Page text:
Supporting young carers
Thursday 26th January 2017 is Young Carers Awareness Day.
With an estimated 700,000 young carers in the UK, we want to support Carer’s Trust and recognise the challenges young carers face every day. This year, the theme of YCAD is ‘When I grow up’ and focuses on the future of young carers, helping them achieve their dream jobs.
What is a young carer?
A young carer is a young person, under 18, who helps to look after a family member or friend. They may be responsible for cooking and cleaning, or helping someone get dressed and going about the day. Caring for someone will often require physical help, for example looking after a disabled relative, though it can also involve emotional support too. This is often a full-time job, despite the young carer still being in education.
Some people may be very young when they start caring, and this often means they do not know they’re a carer – they may not know any different. Then again, some young carers are thrown into the role without warning, for example, as a result of an accident or sudden health change.
While caring can be a very positive experience, providing life skills and satisfaction of caring for a loved one, it can affect daily life greatly. At such a young age, you are not normally responsible for another person, in fact, you are normally the one to be looked after. Caring for another can bring many pressures, including stress and a reduced social life.
Support for young carers
According to Government policy, young carers should not be expected to perform the same care role as an adult and children shouldn’t be solely relied on to provide the care. While this isn’t always possible, in April 2015, two new pieces of legislation came into effect, giving new rights to care and support for young carers and their families. These laws are called the Care Act 2014 and Children and Families Act 2014.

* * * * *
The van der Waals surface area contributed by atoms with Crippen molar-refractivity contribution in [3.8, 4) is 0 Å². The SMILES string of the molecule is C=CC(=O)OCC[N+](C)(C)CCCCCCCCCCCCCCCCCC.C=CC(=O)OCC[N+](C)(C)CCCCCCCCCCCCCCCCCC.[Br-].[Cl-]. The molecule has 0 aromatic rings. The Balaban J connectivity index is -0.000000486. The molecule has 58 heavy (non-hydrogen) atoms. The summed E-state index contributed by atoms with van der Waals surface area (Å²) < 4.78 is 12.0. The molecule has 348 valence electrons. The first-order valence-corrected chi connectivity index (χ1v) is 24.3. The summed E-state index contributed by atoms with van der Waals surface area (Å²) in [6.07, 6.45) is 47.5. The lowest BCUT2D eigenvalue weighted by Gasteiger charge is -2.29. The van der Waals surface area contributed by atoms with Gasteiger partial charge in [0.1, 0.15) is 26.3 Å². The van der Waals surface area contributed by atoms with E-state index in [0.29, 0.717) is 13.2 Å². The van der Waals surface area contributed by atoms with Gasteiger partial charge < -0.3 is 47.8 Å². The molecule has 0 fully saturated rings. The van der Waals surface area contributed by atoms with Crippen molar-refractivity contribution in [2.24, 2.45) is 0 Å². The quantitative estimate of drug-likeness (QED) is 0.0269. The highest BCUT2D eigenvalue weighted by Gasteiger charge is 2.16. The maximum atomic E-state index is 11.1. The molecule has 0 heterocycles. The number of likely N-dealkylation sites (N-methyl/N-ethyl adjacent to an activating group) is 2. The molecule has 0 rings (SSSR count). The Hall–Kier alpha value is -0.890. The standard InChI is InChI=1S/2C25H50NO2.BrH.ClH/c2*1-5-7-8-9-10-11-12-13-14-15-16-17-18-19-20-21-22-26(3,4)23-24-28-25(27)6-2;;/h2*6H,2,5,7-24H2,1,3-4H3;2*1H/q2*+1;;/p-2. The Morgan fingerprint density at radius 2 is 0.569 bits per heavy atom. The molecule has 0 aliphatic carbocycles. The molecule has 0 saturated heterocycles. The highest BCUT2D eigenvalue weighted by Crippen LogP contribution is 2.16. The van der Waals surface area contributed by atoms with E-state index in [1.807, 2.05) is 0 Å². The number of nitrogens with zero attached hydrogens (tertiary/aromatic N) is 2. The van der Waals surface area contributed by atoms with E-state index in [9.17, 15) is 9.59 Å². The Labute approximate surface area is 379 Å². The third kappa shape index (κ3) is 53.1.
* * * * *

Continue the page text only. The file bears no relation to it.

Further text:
As part of the new law, you or a parent will need to request a visit from a social worker from your local authority to carry out a ‘young carer’s needs assessment’. This will help them decide what kind of help you and your family might need. The assessment will decide whether you should be caring for another person, and if you really want to. The social worker will also look at your education, leisure opportunities and your views on the future.
Counselling for young carers
If you start to feel the impacts of caring are affecting your mental or physical health, counselling can be an option. As a young person caring for another, life can be very isolated. While you’re looking after a loved one, others your age are spending time socialising, learning and well, growing up. Counselling can give you the chance to talk in a safe, non-judgemental environment.
A counsellor will recognise the highs and lows of your role as a young carer. Stress can greatly affect your physical and mental health, so if you’re struggling, it is important you speak up if you can, and seek support. While it may feel like it, you’re not alone. You’re doing a great job but everyone deserves a helping hand if they need it.
If you are ready to talk, but unsure of the next steps, you may benefit from speaking to a family member, teacher, GP or social worker. If they believe counselling may be right for you, they can help you start this journey.
If you’re not ready to contact a counsellor, there are other places available where you can seek support, including school and teacher support, children’s charities and carer’s organisations. Visit our Young carers and Carer support fact-sheets for more information.
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